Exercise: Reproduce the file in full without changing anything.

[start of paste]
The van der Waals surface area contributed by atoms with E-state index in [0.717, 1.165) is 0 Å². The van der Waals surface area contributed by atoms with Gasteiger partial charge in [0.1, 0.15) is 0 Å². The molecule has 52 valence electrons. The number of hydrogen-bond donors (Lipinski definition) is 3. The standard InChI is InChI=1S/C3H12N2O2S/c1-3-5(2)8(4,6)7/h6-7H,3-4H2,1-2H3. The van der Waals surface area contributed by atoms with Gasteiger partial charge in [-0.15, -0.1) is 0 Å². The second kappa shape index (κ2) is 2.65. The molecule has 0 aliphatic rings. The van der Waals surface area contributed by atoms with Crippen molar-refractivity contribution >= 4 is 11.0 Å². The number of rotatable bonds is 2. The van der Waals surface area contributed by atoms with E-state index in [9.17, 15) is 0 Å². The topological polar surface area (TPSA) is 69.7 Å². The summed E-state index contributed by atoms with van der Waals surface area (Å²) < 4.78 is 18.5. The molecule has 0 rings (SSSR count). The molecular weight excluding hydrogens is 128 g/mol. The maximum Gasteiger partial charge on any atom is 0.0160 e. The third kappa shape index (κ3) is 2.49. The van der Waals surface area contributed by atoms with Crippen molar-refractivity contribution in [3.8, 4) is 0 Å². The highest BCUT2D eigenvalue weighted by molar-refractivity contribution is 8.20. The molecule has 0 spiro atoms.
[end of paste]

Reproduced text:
The van der Waals surface area contributed by atoms with E-state index in [0.717, 1.165) is 0 Å². The van der Waals surface area contributed by atoms with Gasteiger partial charge in [0.1, 0.15) is 0 Å². The molecule has 52 valence electrons. The number of hydrogen-bond donors (Lipinski definition) is 3. The standard InChI is InChI=1S/C3H12N2O2S/c1-3-5(2)8(4,6)7/h6-7H,3-4H2,1-2H3. The van der Waals surface area contributed by atoms with Gasteiger partial charge in [-0.15, -0.1) is 0 Å². The second kappa shape index (κ2) is 2.65. The molecule has 0 aliphatic rings. The van der Waals surface area contributed by atoms with Crippen molar-refractivity contribution >= 4 is 11.0 Å². The number of rotatable bonds is 2. The van der Waals surface area contributed by atoms with E-state index in [9.17, 15) is 0 Å². The topological polar surface area (TPSA) is 69.7 Å². The summed E-state index contributed by atoms with van der Waals surface area (Å²) < 4.78 is 18.5. The molecule has 0 rings (SSSR count). The molecular weight excluding hydrogens is 128 g/mol. The maximum Gasteiger partial charge on any atom is 0.0160 e. The third kappa shape index (κ3) is 2.49. The van der Waals surface area contributed by atoms with Crippen molar-refractivity contribution in [3.8, 4) is 0 Å². The highest BCUT2D eigenvalue weighted by molar-refractivity contribution is 8.20. The molecule has 0 spiro atoms.